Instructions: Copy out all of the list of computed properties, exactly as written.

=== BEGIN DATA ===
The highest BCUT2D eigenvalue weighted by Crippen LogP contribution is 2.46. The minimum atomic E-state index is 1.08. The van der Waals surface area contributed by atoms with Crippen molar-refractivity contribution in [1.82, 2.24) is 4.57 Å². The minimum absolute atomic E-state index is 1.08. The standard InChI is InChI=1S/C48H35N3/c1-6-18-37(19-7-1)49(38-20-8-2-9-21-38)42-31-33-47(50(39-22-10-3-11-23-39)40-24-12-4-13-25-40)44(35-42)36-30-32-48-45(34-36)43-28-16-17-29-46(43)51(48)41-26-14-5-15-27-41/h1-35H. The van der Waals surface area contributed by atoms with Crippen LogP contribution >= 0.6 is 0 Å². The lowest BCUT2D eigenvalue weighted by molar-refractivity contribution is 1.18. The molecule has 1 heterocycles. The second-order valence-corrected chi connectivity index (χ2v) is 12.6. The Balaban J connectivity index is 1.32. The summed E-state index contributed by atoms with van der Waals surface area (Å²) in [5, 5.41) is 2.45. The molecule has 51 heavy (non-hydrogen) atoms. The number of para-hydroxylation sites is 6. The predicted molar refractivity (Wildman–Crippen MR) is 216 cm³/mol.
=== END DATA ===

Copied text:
The highest BCUT2D eigenvalue weighted by Crippen LogP contribution is 2.46. The minimum atomic E-state index is 1.08. The van der Waals surface area contributed by atoms with Crippen molar-refractivity contribution in [1.82, 2.24) is 4.57 Å². The minimum absolute atomic E-state index is 1.08. The standard InChI is InChI=1S/C48H35N3/c1-6-18-37(19-7-1)49(38-20-8-2-9-21-38)42-31-33-47(50(39-22-10-3-11-23-39)40-24-12-4-13-25-40)44(35-42)36-30-32-48-45(34-36)43-28-16-17-29-46(43)51(48)41-26-14-5-15-27-41/h1-35H. The van der Waals surface area contributed by atoms with Crippen LogP contribution >= 0.6 is 0 Å². The lowest BCUT2D eigenvalue weighted by molar-refractivity contribution is 1.18. The molecule has 1 heterocycles. The second-order valence-corrected chi connectivity index (χ2v) is 12.6. The Balaban J connectivity index is 1.32. The summed E-state index contributed by atoms with van der Waals surface area (Å²) in [5, 5.41) is 2.45. The molecule has 51 heavy (non-hydrogen) atoms. The number of para-hydroxylation sites is 6. The predicted molar refractivity (Wildman–Crippen MR) is 216 cm³/mol.